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Christopher James Millington, Numis Securities Limited, Research Division - Analyst [25]

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Chris Millington at Numis. Firstly, at this point you're making about talks in the secondhand market. You've always spoken about charging a premium price relative to have a new home builders because of the product you produce. Where do you think that premium is to the secondhand market at the moment? That's -- maybe I can do one at a time, it's up to you. I mean, I haven't got a lot -- I'll do one.

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John F. Tutte, Redrow plc - Executive Chairman [26]

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You haven't got 6, have you?

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Barbara M. Richmond, Redrow plc - Group Finance Director & Executive Director [27]

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Yes. You haven't got 6. It's not a competition.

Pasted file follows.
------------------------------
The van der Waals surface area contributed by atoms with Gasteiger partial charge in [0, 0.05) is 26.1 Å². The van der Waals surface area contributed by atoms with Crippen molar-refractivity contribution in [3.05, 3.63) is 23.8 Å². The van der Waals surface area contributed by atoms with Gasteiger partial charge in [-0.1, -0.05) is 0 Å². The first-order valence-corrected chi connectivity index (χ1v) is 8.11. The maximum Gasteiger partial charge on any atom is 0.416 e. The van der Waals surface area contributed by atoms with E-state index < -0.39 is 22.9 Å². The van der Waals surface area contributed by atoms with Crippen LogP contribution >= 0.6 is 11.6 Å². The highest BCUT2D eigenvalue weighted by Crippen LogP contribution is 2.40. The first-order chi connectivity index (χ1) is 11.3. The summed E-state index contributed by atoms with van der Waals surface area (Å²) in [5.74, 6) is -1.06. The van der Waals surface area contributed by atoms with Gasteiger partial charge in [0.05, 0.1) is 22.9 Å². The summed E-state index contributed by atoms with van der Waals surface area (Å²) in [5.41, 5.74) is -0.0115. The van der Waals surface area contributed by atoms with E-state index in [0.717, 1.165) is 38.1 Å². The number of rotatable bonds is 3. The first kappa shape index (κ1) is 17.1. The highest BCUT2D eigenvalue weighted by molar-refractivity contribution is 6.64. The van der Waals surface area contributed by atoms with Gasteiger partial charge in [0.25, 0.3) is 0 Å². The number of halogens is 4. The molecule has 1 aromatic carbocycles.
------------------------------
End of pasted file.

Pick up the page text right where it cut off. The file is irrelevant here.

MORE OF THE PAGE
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Christopher James Millington, Numis Securities Limited, Research Division - Analyst [28]

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Planning issues, exactly, what's going on there? Is this getting first-time consent or is it reserve matters, et cetera? And then just a quick comment around London pricing, maybe Central and Outer?

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John F. Tutte, Redrow plc - Executive Chairman [29]

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Okay. Yes. Premium against secondhand market. Do you know it's very difficult to measure that because it's a secondhand market, because we do see people trading up on our sites. So if they've got Redrow house about 2 years ago, then probably the premium, we're going to go over and above that, it's not going to be a lot. But the premium against perhaps a house that was built in the '80s is going to be more significant for a whole host of reasons. One is the argument is we are in a less -- few -- lower maintenance cost, lower running cost and everything else. So I think when we look at it, I think we would expect to get at least a 5% premium in the marketplace against it. That's a very generalized comment against where the secondary market would be. But I think if people look to the potential savings, on energy savings, et cetera, then you can justify that. So that's why we're concerned.